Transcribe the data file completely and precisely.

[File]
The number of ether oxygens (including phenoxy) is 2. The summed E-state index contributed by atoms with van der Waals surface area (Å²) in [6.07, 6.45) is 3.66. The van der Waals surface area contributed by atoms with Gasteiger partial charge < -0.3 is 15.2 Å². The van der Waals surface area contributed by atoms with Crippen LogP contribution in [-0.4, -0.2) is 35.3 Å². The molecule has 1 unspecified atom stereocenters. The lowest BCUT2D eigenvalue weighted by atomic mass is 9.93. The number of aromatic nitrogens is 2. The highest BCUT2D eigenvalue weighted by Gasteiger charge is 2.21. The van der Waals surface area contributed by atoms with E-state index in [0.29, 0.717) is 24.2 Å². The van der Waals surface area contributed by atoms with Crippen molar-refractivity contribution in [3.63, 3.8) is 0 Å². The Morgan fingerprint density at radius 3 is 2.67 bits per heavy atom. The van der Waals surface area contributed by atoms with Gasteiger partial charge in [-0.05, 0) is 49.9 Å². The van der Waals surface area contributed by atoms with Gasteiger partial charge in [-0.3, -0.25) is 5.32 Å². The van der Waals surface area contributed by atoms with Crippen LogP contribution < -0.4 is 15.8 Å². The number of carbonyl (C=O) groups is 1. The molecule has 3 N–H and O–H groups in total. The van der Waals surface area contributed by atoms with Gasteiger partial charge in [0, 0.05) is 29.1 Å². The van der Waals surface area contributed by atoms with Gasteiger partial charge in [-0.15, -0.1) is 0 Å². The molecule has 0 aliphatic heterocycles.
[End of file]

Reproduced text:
The number of ether oxygens (including phenoxy) is 2. The summed E-state index contributed by atoms with van der Waals surface area (Å²) in [6.07, 6.45) is 3.66. The van der Waals surface area contributed by atoms with Gasteiger partial charge < -0.3 is 15.2 Å². The van der Waals surface area contributed by atoms with Crippen LogP contribution in [-0.4, -0.2) is 35.3 Å². The molecule has 1 unspecified atom stereocenters. The lowest BCUT2D eigenvalue weighted by atomic mass is 9.93. The number of aromatic nitrogens is 2. The highest BCUT2D eigenvalue weighted by Gasteiger charge is 2.21. The van der Waals surface area contributed by atoms with E-state index in [0.29, 0.717) is 24.2 Å². The van der Waals surface area contributed by atoms with Crippen molar-refractivity contribution in [3.63, 3.8) is 0 Å². The Morgan fingerprint density at radius 3 is 2.67 bits per heavy atom. The van der Waals surface area contributed by atoms with Gasteiger partial charge in [-0.05, 0) is 49.9 Å². The van der Waals surface area contributed by atoms with Gasteiger partial charge in [-0.3, -0.25) is 5.32 Å². The van der Waals surface area contributed by atoms with Crippen LogP contribution < -0.4 is 15.8 Å². The number of carbonyl (C=O) groups is 1. The molecule has 3 N–H and O–H groups in total. The van der Waals surface area contributed by atoms with Gasteiger partial charge in [0, 0.05) is 29.1 Å². The van der Waals surface area contributed by atoms with Gasteiger partial charge in [-0.15, -0.1) is 0 Å². The molecule has 0 aliphatic heterocycles.